Start-up businesses face a unique set of strategic communications challenges.
In order to be successful, they need to create a clear and concise message, reach the right audience, and stand out from the competition.
This can be difficult when they are starting from scratch and don't have a lot of resources.
This blog post considers common communications challenges and opportunities for small businesses in the early stages of growth.
It inspired by research from Wiesenberg et al. (2019), who identified eight areas in which start-ups often face challenges with their comms.
We have mixed the eight themes which emerged from the research with 1284 founder George Oliver's own experience of corporate communication as a Chartered PR Practitioner and Chartered Manager.
Strategic communication is the process of aligning communication with the goals of the organisation. In other words, it is using communication to achieve your objectives.
This likely involves integrating all forms of communication, including advertising, PR campaigns, marketing, and social media.
It is important because it helps businesses to understand why communication matters and how it can be used to achieve business objectives.
Effective strategic communication can help businesses to:
In today's competitive business environment, strategic communication is essential for all businesses.
By understanding and leveraging the power of strategic communication, businesses can gain a significant competitive advantage.
The start-up phase is a particularly important period for the development of a company.
In order to ensure the long-term success of a start-up, it is essential to develop a strong and differentiated corporate brand.
This can be a challenge as start-up businesses simultaneously identify their target audience and create a unique value proposition.
Creating a positive external image for your company is essential to attracting new investors, employees, and customers.
There are many ways to promote your reputation, including:
However, one of the most important aspects of creating a positive external image is using language carefully.
For example, metaphors and storytelling can be effective ways to communicate complex ideas to potential stakeholders.
Language can also be used to create an air of mystery around your company, which can help to generate attention and interest.
Depending on the industry, start-ups have to get in touch with different types of stakeholders.
These can include investors, customers, suppliers, and employees (more on this below).
While each stakeholder group is important, it can be challenging to prioritise them and establish effective communication.
This crowded microenvironment, coupled with a distinct lack of time, is why many start-ups struggle with stakeholder relations.
One of the main reasons why some start-ups find stakeholder relations difficult is because they are founder-centric (more on this below, too).
Another reason is that many start-ups are focused on financial resources. This means that other stakeholder groups are neglected at a time when establishing good communication with all stakeholders is essential.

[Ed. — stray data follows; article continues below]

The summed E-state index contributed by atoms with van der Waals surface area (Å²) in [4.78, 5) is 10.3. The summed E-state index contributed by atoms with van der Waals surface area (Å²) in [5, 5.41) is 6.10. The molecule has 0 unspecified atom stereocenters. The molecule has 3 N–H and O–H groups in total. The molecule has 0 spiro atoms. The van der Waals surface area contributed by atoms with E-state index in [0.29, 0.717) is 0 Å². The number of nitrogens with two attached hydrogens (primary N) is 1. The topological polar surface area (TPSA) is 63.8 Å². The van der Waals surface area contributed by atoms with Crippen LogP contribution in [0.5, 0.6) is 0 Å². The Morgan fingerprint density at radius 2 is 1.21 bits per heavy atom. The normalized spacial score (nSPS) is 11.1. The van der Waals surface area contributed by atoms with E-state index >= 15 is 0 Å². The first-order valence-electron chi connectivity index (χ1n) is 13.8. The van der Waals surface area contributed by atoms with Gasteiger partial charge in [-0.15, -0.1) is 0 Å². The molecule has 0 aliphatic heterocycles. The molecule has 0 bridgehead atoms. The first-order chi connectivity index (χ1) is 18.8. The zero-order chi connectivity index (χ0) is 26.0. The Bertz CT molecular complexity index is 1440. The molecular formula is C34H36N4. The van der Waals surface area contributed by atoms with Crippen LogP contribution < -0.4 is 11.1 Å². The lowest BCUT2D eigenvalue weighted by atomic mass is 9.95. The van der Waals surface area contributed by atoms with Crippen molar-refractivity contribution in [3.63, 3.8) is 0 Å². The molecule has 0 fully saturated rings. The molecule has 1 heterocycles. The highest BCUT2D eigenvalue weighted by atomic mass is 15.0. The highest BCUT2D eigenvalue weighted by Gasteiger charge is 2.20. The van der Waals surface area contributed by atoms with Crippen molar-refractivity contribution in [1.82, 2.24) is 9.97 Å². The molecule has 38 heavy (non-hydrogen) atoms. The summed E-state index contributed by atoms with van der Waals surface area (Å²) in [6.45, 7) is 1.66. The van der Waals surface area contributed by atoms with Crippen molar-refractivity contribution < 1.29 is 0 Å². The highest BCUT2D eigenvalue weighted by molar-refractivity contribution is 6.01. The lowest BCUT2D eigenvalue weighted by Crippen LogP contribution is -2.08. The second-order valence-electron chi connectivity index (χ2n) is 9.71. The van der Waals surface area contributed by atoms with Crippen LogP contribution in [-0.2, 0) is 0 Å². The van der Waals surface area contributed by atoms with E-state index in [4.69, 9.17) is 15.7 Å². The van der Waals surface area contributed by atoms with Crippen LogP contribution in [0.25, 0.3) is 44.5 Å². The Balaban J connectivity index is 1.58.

Good communications to support investment in young companies can make a big difference to their success. Therefore, it is important for new ventures to have a strong, compelling story with consistent messages.
This story provides legitimacy for the enterprise in the eyes of investors, competitors and consumers, and can open up access to new markets and capital.
For example, by focusing on the investor relations of young companies, storytelling can be used can help build a strong foundation for success.
Some research attributes a significant influence on investment to symbolic actions.
Other research considers the reputation of start-ups in media outlets (and their media coverage) to be critical. This can be developed through tactics including:
Entrepreneurs in newly started businesses need to think of communication strategically as they lack a track record.
As such, the communication function is often carried out by a founder, even though he or she might lack the necessary skills. This can lead to ineffective communication and a lack of understanding from stakeholders. It can also be brilliantly authentic and convincing.
By studying the way that founders communicate, we can start to understand how best to support them. There are various ways to improve and practice.
Research suggests that what Wiesenberg et al. term 'owner centricity' can play an important role in the effective communication of a start-up's value proposition.
As we have seen, in today's business world communications play an important role in supporting organisational goals. They can also support management objectives too.
However, start-ups may not always prioritise internal communications as highly as established businesses.
This can lead to problems - especially for innovative start-ups that may already be facing a shortage of skilled workers.
On the other hand, creating a strong start-up culture can also be used to communicate the advantages of working for a start-up over an established company.
By focusing on management communications, growing start-ups can create a competitive advantage that will attract top talent.
As a start-up grows, that internal communication becomes more and more important - yet it's often overlooked.
Founders of growing start-ups often get into difficulties when the structured organisation of internal communication fails to scale with the business.
Weak internal communication processes serve to slow down the flow of information and increase misunderstandings.
Strong internal comms help to keep employees aligned with the company's goals.
As a result, internal communication should be given due importance in start-ups.
Not only does it save time and money, but it also helps to keep founders focused on the company's core mission.
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